How Many Kids Are Born With Pre-Existing Conditions? Jimmy Kimmel's Son Isn't Alone
On Monday night, late night host Jimmy Kimmel announced the birth of his second child, a son. The news was bittersweet though, Kimmel became emotional describing a congenital heart condition that nearly claimed his newborn son's life. Before ending his moving monologue, Kimmel took on the national health care debate, noting that before 2014, his son's heart condition would have been considered a pre-existing condition, preventing him from ever getting health insurance. Kimmel's monologue raised several good points — and questions — such as how many kids are born with pre-existing conditions? The answer is important, given that pre-existing conditions have long been at the crux of the country's health care debate.
Kimmel's son was born with pulmonary atresia, a congenital heart defect that affects approximately 1 out of every 10,000 babies born in the United States, according to the Centers for Disease Control and Prevention. The CDC also reports that congenital heart defects occur in approximately 1 percent of all U.S. births, or 40,000 births per year. Congenital heart disease can be — and has been — considered a pre-existing condition, and thanks to the Affordable Care Act, pre-existing conditions can no longer be used as a factor to deny health care coverage to a child. But CHD is just one medical issue that could be considered a pre-existing condition at birth, and there are dozens of other illnesses, diseases, and conditions that fall into the pre-existing condition category.
In December 2016, the Kaiser Family Foundation reported there were 52 million non-elderly Americans with pre-existing conditions. But what about children? For that we have to go back a few years, to a 2012 Families USA report. The Families USA report found there were nearly 5 million children ages 0 to 17 with pre-existing conditions, or 7.7 percent of all people with pre-existing conditions in 2012.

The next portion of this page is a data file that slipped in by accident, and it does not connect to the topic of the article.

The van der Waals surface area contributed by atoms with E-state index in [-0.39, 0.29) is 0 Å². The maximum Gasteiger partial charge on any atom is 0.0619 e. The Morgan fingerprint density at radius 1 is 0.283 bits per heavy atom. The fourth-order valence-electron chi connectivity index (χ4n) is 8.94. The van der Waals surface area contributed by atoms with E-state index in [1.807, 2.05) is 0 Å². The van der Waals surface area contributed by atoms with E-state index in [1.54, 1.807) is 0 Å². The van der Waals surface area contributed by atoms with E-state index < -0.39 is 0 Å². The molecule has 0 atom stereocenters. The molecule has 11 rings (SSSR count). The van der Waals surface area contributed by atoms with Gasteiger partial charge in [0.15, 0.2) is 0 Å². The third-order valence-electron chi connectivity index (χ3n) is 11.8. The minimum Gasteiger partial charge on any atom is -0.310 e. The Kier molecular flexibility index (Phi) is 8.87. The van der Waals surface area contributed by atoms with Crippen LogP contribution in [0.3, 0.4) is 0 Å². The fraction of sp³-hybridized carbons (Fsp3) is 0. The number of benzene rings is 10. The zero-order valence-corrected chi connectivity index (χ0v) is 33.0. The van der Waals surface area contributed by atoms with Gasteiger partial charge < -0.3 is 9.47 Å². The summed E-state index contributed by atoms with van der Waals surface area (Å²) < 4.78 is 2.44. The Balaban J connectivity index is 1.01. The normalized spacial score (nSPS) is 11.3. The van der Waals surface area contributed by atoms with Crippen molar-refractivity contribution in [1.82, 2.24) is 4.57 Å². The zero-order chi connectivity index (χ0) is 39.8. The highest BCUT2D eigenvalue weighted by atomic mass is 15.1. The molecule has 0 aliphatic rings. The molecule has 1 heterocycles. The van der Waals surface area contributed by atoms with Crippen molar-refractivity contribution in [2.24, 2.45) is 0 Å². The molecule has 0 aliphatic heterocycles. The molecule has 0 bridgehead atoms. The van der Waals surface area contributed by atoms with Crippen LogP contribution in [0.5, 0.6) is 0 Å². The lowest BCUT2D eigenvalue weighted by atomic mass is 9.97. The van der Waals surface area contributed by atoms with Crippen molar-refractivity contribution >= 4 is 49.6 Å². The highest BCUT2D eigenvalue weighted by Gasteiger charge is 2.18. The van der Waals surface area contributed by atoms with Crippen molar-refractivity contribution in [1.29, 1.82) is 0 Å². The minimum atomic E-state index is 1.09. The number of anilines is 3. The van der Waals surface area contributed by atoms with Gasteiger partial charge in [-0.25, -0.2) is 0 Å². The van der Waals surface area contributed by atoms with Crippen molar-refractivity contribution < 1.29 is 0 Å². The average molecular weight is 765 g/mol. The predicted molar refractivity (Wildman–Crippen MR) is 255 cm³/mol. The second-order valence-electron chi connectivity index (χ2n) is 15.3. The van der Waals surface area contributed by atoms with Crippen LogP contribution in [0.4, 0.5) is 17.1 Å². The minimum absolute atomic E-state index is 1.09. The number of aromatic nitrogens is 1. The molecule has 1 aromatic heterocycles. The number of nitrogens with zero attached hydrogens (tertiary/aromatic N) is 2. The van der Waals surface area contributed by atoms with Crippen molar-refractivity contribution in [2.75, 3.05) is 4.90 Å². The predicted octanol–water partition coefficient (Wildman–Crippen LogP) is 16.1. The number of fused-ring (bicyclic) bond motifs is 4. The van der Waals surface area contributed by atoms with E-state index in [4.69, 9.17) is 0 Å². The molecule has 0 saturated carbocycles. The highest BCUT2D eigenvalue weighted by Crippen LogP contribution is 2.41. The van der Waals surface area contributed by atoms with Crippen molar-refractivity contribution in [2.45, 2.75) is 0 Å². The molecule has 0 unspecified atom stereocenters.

The Families USA data didn’t drill down further on childhood age groups, or pre-existing conditions at birth. For that, we have to again turn to the CDC. At its facts about birth defects page, the CDC estimates that 120,000 babies are affected by birth defects each year. Birth defects can include everything from CHD, to hearing loss, and cleft lip, to conditions such as Down Syndrome.
This is what makes Kimmel’s emotional plea about keeping health care accessible and affordable so important: It’s not just about one famous parent’s moving story. The American Health Care Act would be devastating for hundreds of thousands of parents whose babies are born with pre-existing conditions. A particularly alarming recent finding by the CDC noted that deaths related to birth defects were more common for babies whose births were covered by Medicare than births covered by private insurance. Given that the AHCA plans to gut Medicare, the implication for some of America’s youngest, poorest, and most vulnerable patients is literally a matter of life or death.
As Kimmel put it so succinctly on Monday, “If your baby is going to die and it doesn’t have to, it shouldn’t matter how much money you make.”